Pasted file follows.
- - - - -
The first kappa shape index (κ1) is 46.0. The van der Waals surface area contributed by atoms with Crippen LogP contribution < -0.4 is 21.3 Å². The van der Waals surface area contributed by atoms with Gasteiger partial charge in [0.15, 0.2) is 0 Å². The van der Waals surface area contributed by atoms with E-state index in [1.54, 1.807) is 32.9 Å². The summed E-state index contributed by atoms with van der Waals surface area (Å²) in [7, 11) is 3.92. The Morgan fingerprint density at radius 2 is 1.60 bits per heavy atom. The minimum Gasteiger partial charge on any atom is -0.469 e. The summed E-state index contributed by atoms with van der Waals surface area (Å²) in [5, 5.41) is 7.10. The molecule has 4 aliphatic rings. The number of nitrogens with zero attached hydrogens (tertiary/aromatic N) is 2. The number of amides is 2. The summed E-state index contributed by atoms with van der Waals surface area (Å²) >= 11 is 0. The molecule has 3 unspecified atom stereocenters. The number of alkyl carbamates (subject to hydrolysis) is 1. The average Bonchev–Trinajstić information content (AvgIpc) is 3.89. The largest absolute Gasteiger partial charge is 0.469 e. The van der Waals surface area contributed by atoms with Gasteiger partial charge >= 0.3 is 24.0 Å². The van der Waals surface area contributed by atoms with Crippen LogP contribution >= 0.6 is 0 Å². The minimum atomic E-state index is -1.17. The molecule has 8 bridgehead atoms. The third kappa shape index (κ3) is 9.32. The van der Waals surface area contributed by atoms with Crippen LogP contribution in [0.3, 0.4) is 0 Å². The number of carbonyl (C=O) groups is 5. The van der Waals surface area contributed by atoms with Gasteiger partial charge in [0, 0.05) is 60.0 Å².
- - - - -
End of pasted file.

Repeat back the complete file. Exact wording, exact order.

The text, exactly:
The first kappa shape index (κ1) is 46.0. The van der Waals surface area contributed by atoms with Crippen LogP contribution < -0.4 is 21.3 Å². The van der Waals surface area contributed by atoms with Gasteiger partial charge in [0.15, 0.2) is 0 Å². The van der Waals surface area contributed by atoms with E-state index in [1.54, 1.807) is 32.9 Å². The summed E-state index contributed by atoms with van der Waals surface area (Å²) in [7, 11) is 3.92. The Morgan fingerprint density at radius 2 is 1.60 bits per heavy atom. The minimum Gasteiger partial charge on any atom is -0.469 e. The summed E-state index contributed by atoms with van der Waals surface area (Å²) in [5, 5.41) is 7.10. The molecule has 4 aliphatic rings. The number of nitrogens with zero attached hydrogens (tertiary/aromatic N) is 2. The number of amides is 2. The summed E-state index contributed by atoms with van der Waals surface area (Å²) >= 11 is 0. The molecule has 3 unspecified atom stereocenters. The number of alkyl carbamates (subject to hydrolysis) is 1. The average Bonchev–Trinajstić information content (AvgIpc) is 3.89. The largest absolute Gasteiger partial charge is 0.469 e. The van der Waals surface area contributed by atoms with Gasteiger partial charge >= 0.3 is 24.0 Å². The van der Waals surface area contributed by atoms with Crippen LogP contribution >= 0.6 is 0 Å². The minimum atomic E-state index is -1.17. The molecule has 8 bridgehead atoms. The third kappa shape index (κ3) is 9.32. The van der Waals surface area contributed by atoms with Crippen LogP contribution in [0.3, 0.4) is 0 Å². The number of carbonyl (C=O) groups is 5. The van der Waals surface area contributed by atoms with Gasteiger partial charge in [0, 0.05) is 60.0 Å².